______________________________________ Total Solids Amount HMHEC Particle Size ViscosityLatex (wt %) (parts) pH (microns) (cps)______________________________________ 6 52.6 0.5 (a) 4.8 0.40 990 7 52.0 0.25 (a) 4.8 0.73 760 8 52.0 0.125 (a) 4.8 0.32 420 9 52.4 0.25 (b) 4.8 0.43 72010 52.5 0.125 (b) 5.1 0.42 70011 52.2 0.125 (c) 5.0 0.51 49012 51.9 0.125 (d) 5.2 0.38 76013 52.6 0.125 (e) 5.2 0.28 570______________________________________ (a) Alkyl modified HEC (Natrosol Plus 330 supplied by Hercules, Inc) (b) Aryl alkyl modified HEC with a Brookfield LVT viscosity of 153 cps in a 1% aqueous solution. (c) Aryl alkyl modified HEC with a Brookfield LVT viscosity of 131 cps in a 1% aqueous solution. (d) Aryl alkyl modified HEC with a Brookfield LVT viscosity of 48 cps in 1% aqueous solution. (e) Aryl alkyl modified HEC with a Brookfield LVT viscosity of 39 cps in 1% aqueous solution. The stability of the above latexes is shown below:
______________________________________Latex Coagulum on Agitator Mechanical Stability (a)______________________________________ 6 No Excellent 7 No Excellent 8 No Excellent 9 No Excellent10 No Excellent11 No Excellent12 No Excellent13 No Excellent14 No Excellent______________________________________ (a) Waring blender at the highest speed for 10 minutes
The above results indicate the hydrophobically modified HEC render the latexes free of coagulum in the reaction kettle and impart the latexes with excellent mechanical stability against shearing force at very low use levels.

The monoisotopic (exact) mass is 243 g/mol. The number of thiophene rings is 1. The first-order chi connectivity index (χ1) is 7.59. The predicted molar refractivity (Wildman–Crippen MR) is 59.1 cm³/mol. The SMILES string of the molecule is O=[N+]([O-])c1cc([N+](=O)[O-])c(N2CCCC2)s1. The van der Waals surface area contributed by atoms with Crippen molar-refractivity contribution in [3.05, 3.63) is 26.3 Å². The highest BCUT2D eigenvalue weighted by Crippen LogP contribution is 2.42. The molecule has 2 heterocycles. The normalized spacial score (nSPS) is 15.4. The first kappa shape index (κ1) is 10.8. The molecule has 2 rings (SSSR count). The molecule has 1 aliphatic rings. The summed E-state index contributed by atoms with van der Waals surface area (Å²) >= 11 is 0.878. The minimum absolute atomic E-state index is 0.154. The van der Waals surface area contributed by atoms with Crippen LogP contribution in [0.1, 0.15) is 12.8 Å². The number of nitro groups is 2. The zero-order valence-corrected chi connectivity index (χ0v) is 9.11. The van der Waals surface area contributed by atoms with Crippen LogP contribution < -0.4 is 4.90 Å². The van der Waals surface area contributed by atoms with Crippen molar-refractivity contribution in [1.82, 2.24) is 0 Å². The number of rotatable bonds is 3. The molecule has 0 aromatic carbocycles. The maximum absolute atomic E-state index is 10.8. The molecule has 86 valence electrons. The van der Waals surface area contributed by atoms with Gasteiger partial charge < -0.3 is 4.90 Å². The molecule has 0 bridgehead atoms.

This example describes the utility of hydrophobically modified hydroxyethylcellulose for the preparation of aqueous polymer emulsions containing all acrylic monomers as illustrated by Latex 16 in the table below. Latexes 14 and 15 are comparative examples. The equipment described in Example I was used for these latexes.
Latex 14 comparatively demonstrates the preparation of an aqueous polymer emulsion containing all acrylic monomers without a protective colloid. A monomer preemulsion was prepared by mixing together 37.5 parts of deionized water, 4.63 parts of a nonylphenoxypoly (ethylenoxy) ethanol, (Igepal CO970 supplied by GAF Chemicals Corp.), 4.63 parts of an ammonium salt of sulfated nonylphenoxypoly (ethyleneoxy) ethanol (Alipal EP-110 supplied by GAF Chemicals Corp.), 50 parts of n-butyl acrylate, 48.5 parts of methylmethacrylate, and 1.5 parts of methacrylic acid. The reaction kettle was charged with 62.5 parts of deionized water and was heated to 65° C. with continued agitation and nitrogen purge. The monomer preemulsions along with 0.25 part of ammonium persulfate in 6.3 parts of deionized water, and 0.1 part of sodium formaldehyde sulfoxylate in 6.4 parts of deionized water in separate feed streams were added to the reaction kettle over a three hour period. The temperature was maintained at 65° C. throughout the addition. The polymer emulsion was then cooled to room temperature and was neutralized to pH 9-10 with ammonium hydroxide.